In most cases, if you are planning greater power gains, bigger injectors are a good idea, and will probably be required. How much bigger? The commonly used formula is B.S.F.C. x Horsepower desired/number of injectors x injector duty cycle = pounds per hour of fuel required from each injector. As an example we will use a 200 hp 4 cylinder engine with 4 fuel injectors and a B.S.F.C. of .5 (that keeps the math easy). 200 x .5 = 100. We have 4 injectors, and we want to limit their maximum duty cycle to 80%. 4 x .8 is 3.2. Now we divide. 100/3.2 = 31.25. So I would go with injectors that flow 31.25 pounds per hour for this project. Of course I am probably not going to find injectors that flow exactly that number, so I would end up with something a little bigger.
That's great, but we often run into situations where larger injectors are not an option, so we have to figure out what we can really get out of these injectors if we push the limits a little bit, and how to do that safely. In order to do that, it's imperative to fully understand the formula we used.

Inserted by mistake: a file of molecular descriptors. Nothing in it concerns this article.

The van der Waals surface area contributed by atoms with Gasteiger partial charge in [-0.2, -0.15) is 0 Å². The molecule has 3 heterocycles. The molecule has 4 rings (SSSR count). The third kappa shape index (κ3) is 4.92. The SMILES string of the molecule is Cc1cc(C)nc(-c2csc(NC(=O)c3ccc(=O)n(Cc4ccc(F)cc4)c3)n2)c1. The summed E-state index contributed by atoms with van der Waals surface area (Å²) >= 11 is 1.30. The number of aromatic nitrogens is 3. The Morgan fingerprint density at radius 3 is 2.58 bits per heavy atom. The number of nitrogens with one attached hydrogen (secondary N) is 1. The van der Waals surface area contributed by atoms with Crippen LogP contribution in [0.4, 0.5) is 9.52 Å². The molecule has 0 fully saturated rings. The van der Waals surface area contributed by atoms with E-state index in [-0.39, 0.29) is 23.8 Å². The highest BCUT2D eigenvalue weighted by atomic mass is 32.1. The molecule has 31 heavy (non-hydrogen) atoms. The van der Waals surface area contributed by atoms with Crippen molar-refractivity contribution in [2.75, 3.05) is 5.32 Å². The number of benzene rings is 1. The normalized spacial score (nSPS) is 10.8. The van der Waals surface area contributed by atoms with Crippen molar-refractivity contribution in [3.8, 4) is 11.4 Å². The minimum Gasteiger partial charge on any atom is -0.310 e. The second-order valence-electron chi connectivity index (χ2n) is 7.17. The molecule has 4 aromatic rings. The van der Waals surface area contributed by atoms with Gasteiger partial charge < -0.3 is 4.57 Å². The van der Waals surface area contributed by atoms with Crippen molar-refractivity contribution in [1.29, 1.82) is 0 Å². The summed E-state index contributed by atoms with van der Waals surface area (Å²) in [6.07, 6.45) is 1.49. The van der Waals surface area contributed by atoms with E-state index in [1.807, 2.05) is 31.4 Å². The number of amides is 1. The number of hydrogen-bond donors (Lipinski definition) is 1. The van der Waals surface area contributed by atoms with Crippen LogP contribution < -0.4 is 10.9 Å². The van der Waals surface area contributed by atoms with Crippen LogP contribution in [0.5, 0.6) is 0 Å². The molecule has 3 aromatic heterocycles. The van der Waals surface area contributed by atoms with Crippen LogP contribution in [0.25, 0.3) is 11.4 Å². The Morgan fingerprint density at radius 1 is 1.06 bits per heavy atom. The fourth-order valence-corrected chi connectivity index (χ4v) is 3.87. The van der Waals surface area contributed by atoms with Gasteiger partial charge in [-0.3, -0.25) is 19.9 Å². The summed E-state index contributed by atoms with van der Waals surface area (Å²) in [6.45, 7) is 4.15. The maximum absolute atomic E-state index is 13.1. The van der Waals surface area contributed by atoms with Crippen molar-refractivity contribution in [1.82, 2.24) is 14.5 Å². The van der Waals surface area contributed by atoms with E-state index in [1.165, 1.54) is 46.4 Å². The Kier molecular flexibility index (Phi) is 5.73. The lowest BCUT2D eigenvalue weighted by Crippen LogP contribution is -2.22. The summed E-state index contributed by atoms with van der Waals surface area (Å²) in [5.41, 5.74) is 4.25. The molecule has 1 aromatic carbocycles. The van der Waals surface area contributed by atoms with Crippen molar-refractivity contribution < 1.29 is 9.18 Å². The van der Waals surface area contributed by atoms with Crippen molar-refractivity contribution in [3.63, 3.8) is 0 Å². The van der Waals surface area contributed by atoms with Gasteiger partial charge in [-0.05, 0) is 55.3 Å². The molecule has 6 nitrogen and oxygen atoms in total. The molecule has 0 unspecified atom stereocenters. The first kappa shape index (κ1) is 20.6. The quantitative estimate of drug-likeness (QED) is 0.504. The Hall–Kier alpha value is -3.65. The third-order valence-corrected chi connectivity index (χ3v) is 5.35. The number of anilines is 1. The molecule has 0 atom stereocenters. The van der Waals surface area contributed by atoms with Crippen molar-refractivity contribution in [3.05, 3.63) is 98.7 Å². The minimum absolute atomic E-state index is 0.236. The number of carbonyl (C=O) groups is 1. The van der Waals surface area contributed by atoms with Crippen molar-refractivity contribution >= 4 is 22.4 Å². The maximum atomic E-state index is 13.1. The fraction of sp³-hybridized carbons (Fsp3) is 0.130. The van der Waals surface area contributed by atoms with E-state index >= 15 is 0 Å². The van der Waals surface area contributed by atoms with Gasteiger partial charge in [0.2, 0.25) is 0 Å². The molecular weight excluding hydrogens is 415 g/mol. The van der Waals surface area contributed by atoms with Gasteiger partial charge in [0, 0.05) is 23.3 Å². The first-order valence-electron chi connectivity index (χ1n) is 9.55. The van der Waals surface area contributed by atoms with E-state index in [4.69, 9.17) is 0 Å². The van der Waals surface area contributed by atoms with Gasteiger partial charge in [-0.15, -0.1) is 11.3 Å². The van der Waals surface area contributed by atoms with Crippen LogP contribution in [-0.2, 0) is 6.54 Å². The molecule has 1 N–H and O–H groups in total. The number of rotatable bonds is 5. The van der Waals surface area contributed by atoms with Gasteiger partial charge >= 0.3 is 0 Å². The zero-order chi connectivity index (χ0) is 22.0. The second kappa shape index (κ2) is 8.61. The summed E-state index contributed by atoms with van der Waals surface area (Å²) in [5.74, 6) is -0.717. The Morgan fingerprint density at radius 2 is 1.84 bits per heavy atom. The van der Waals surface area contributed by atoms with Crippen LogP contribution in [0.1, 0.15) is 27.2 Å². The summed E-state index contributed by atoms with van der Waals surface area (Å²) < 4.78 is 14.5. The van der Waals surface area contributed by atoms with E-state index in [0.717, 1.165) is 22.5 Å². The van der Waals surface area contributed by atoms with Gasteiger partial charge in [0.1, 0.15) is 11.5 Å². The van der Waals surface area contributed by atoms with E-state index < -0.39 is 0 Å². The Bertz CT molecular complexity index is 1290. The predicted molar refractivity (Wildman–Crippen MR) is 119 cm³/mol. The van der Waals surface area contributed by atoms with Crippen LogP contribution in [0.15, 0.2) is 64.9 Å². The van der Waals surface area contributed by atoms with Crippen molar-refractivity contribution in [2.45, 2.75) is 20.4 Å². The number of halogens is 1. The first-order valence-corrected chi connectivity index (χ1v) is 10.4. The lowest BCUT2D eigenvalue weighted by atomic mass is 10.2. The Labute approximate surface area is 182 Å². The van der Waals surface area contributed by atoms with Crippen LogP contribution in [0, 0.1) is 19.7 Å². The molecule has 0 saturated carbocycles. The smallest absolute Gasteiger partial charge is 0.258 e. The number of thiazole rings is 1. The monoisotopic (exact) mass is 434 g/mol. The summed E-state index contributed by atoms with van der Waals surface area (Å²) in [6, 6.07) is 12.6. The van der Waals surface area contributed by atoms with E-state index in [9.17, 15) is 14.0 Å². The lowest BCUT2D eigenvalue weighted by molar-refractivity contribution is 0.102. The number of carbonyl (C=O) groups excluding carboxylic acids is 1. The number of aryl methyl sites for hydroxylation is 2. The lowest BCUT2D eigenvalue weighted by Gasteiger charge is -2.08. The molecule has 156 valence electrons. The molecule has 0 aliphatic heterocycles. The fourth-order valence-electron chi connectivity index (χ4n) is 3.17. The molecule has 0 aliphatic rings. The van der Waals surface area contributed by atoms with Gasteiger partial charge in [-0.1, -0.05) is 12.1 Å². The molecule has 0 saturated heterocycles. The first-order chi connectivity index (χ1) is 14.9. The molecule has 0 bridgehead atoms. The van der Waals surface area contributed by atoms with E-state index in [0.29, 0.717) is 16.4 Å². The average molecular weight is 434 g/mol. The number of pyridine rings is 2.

The beginning of that formula has us multiply our desired horsepower by B.S.F.C. What is B.S.F.C. and why do we care? A lot of engine builders don't understand this subject. Many think it's volumetric efficiency or have some other erroneous ideas. Many have no clue and just blindly use the .5 factor for everything.
B.S.F.C. stands for Brake Specific Fuel Consumption. It is a measurement of ENGINE efficiency. That means it a measurement of how much fuel an engine burns compared with how much power actually reaches the flywheel.